Currently accepted laparoscopic inguinal herniorrhaphies are of three types: Trans-Abdominal Pre-Peritoneal (TAPP), Intra-Peritoneal Onlay Mesh (IPOM), and Totally Extra-peritoneal (EXTRA). The TAPP procedure is the most commonly performed operation. The peritoneum is opened transversely above the hernia defect and a radical dissection of the preperitoneal space accomplished. The hernia defect is widely covered with a large prothesis, and the mesh is secured with staples. The peritoneum is then closed over the prothesis. The IPOM technique has become the second most common laparoscopic inguinal herniorrhaphy. A prothesis is placed on the intra-abdominal side of the peritoneum and stapled in place using the same landmarks as for the TAPP. This avoids an extensive dissection of the preperitoneal space. However, it must be considered as an experimental procedure because of the possibility of complications caused by adhesions to the intra-abdominally placed prothesis. The third type of laparoscopic inguinal herniorrhaphy is the EXTRA. The hernia is repaired using laparoscopic instrumentation without violating the peritoneum by dissecting the space between the peritoneum and the transversalis fascia, beginning at the umbilicus. Once the inguinal region is entered, the procedure is similar to the TAPP. However, it is more difficult than the TAPP because of the small working space, especially for the inexperienced. Early results suggest that laparoscopic inguinal herniorrhaphy is an effective method for correcting an inguinal hernia. It can be performed with a reasonably low morbidity. Indications remain to be determined. A randomized prospective study comparing laparoscopic inguinal herniorrhaphy with conventional is warranted.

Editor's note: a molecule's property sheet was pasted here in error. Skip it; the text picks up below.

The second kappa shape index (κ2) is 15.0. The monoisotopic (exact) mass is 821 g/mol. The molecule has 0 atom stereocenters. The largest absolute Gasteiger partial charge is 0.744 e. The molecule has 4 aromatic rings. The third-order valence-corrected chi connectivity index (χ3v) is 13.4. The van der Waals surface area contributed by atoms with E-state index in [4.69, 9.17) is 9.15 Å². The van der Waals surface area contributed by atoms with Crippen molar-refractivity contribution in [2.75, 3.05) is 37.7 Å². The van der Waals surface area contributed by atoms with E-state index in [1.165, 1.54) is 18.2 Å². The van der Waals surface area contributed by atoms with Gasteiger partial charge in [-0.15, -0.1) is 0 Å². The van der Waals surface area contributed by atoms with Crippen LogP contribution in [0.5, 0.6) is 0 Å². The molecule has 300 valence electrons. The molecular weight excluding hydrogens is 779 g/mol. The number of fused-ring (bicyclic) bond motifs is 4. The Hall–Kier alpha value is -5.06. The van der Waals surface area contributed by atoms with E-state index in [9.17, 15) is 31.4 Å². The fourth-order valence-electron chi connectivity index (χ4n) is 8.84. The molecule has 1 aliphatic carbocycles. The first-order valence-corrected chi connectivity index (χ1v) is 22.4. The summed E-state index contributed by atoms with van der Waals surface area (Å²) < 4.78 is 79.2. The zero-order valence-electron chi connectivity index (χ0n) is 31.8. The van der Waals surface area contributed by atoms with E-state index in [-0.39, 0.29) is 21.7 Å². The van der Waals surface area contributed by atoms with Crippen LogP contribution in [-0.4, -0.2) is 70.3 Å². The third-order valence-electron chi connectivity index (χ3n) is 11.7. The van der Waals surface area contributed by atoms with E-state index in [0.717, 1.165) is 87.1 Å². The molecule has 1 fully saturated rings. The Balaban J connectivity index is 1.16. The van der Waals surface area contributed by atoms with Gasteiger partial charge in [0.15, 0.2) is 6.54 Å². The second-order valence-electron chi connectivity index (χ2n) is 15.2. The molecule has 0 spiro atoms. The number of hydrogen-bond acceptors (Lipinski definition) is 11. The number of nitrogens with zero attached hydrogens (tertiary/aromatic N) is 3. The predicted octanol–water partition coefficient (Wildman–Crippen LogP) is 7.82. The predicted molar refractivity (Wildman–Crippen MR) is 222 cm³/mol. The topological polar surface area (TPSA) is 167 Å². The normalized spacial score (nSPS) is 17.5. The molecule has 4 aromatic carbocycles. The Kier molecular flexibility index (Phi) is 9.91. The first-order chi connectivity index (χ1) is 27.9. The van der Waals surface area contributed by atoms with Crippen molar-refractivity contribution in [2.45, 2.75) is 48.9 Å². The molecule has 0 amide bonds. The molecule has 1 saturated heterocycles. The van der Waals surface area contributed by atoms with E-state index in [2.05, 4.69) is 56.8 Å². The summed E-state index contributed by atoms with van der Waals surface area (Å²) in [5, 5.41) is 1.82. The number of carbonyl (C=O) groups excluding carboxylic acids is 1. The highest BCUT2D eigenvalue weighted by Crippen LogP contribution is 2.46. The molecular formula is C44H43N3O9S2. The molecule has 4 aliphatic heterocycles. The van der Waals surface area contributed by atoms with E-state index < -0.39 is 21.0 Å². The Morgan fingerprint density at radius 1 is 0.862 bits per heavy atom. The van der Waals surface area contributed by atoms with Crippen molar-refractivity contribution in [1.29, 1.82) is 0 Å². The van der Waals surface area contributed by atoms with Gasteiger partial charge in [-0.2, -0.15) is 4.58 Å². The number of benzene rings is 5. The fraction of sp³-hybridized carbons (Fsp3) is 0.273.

|Original language||English (US)|
|Number of pages||8|
|Journal||Annales Chirurgiae et Gynaecologiae|
|State||Published - 1994|
All Science Journal Classification (ASJC) codes